North Dakota 643756 641364 +2392
    Mississippi 713231 517288 +195943

    Allow me to explain those figures a little bit. In Wyoming, there is now one representative for every 495,000 people — the best rate of representation in the United States. In Montana, there is one rep for every 905,000 people — the worst rate.

    North Dakota did the best this year; the North Dakota Congressman (there is only one) will now be representing only 2,400 more people than he did in 1990. But poor Mississippi — it really is poor, most of it — bears the brunt. Each Congressman there (there are four now, used to be five) will now start representing almost another 200,000 people.

    [back to main campaign finance rant]

    (I should point out that the population figures here are what the Census bureau calls "apportionment population", which is a bit different from what they consider to be the actual population of the United States. The figures on the other page are CIA estimates of the "population" — it’s not more precisely defined — as of mid-2000; the Census figures from 1 April in each year.)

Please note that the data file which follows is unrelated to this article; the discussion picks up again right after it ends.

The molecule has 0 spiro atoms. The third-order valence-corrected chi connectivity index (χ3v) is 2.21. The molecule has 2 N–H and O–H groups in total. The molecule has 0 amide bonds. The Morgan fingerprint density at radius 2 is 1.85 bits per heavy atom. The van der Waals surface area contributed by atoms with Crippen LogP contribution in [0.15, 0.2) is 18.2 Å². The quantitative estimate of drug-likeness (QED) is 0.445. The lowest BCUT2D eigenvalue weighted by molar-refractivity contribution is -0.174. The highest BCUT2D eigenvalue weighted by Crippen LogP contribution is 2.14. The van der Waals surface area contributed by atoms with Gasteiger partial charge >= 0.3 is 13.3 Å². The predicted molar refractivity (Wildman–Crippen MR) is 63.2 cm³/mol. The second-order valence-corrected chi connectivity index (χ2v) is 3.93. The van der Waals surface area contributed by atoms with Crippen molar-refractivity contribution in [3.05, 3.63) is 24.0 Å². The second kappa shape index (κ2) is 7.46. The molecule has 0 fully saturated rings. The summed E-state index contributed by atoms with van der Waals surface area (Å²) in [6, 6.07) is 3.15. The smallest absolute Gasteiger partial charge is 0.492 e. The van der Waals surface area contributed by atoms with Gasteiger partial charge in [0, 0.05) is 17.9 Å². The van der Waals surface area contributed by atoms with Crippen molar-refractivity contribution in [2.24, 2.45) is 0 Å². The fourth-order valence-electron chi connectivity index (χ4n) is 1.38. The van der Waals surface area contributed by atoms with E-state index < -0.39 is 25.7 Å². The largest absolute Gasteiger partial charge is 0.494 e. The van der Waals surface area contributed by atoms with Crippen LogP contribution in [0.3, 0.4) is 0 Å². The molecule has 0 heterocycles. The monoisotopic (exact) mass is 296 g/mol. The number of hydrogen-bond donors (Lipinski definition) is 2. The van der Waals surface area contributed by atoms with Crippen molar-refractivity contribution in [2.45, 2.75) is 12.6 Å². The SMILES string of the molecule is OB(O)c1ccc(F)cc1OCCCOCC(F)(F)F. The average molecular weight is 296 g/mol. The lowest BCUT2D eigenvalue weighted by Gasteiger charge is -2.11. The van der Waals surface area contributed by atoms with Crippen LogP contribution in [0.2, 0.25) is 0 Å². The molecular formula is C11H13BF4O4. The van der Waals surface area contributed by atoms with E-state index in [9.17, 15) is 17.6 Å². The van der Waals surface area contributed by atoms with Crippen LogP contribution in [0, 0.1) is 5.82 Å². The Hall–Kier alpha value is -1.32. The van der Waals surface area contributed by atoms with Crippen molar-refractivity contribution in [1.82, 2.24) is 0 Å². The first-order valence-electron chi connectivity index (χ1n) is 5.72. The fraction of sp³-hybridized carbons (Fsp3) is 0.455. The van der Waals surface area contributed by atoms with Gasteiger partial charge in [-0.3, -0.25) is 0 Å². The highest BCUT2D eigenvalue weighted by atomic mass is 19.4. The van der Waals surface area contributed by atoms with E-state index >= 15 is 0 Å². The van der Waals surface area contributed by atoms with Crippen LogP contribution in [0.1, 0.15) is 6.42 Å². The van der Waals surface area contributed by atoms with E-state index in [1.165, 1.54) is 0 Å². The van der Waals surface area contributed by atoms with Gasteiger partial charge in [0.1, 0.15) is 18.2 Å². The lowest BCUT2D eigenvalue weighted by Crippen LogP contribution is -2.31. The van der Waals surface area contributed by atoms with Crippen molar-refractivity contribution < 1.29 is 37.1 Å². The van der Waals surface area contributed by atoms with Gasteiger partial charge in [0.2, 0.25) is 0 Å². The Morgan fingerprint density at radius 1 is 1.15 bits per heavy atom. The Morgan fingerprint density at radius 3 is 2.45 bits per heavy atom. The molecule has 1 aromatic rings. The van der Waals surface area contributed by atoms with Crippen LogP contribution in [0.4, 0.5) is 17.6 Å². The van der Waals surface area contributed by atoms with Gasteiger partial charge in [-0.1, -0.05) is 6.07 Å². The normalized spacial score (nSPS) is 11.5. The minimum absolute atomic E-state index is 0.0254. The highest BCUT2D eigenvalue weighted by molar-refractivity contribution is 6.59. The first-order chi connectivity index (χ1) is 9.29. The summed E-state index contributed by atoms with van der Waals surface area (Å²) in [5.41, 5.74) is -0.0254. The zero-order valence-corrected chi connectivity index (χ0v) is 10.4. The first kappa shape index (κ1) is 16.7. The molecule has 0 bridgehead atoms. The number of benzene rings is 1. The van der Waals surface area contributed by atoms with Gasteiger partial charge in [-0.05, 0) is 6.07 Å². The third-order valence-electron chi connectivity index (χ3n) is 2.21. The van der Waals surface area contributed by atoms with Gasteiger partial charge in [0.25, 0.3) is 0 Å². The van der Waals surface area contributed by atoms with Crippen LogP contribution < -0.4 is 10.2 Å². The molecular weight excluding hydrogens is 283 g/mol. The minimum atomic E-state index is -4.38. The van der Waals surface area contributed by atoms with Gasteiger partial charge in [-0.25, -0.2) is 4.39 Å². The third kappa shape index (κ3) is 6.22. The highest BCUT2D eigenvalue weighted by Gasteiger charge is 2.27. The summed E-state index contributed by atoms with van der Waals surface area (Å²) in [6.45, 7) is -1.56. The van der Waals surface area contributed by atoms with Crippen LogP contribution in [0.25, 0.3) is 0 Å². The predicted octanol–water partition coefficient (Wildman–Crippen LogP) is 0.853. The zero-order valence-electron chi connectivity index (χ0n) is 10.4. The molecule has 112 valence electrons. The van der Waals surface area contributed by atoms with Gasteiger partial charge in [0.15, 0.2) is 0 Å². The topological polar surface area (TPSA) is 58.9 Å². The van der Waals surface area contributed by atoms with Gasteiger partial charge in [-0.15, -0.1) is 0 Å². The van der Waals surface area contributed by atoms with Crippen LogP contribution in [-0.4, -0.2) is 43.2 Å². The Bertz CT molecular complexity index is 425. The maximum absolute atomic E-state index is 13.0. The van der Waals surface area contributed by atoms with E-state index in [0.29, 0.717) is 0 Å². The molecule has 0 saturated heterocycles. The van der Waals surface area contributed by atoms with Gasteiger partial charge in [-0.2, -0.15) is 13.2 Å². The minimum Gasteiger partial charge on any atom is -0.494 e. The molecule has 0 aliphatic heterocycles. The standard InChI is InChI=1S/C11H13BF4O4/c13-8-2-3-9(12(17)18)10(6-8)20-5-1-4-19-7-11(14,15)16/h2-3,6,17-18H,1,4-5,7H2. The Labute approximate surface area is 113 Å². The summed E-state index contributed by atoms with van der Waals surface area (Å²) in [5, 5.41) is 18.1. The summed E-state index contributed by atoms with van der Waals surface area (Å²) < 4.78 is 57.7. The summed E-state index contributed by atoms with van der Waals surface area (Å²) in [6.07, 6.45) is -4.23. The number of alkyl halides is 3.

Posted by tino at 15:28 9.01.01
    Monday 08 January 2001

    Trunk Entrapment

    Pictured above is a trunk release handle on a 2001 Ford Taurus. The point is that people who are trapped in the car’s trunk can escape by pulling on the handle, which glows in the dark.

    If you think that’s insane, consider this: GM was at one point testing — I don’t know whether it ever actually went into production or not — a system that employed infrared sensors to detect a person’s presence in the trunk and to automatically open the lid if it thought someone was inside.

    According to this article, nineteen children — of course, the article only mentions children, since in this country adults are of little value compared to the kiddies — have died in the last ten years in car trunks.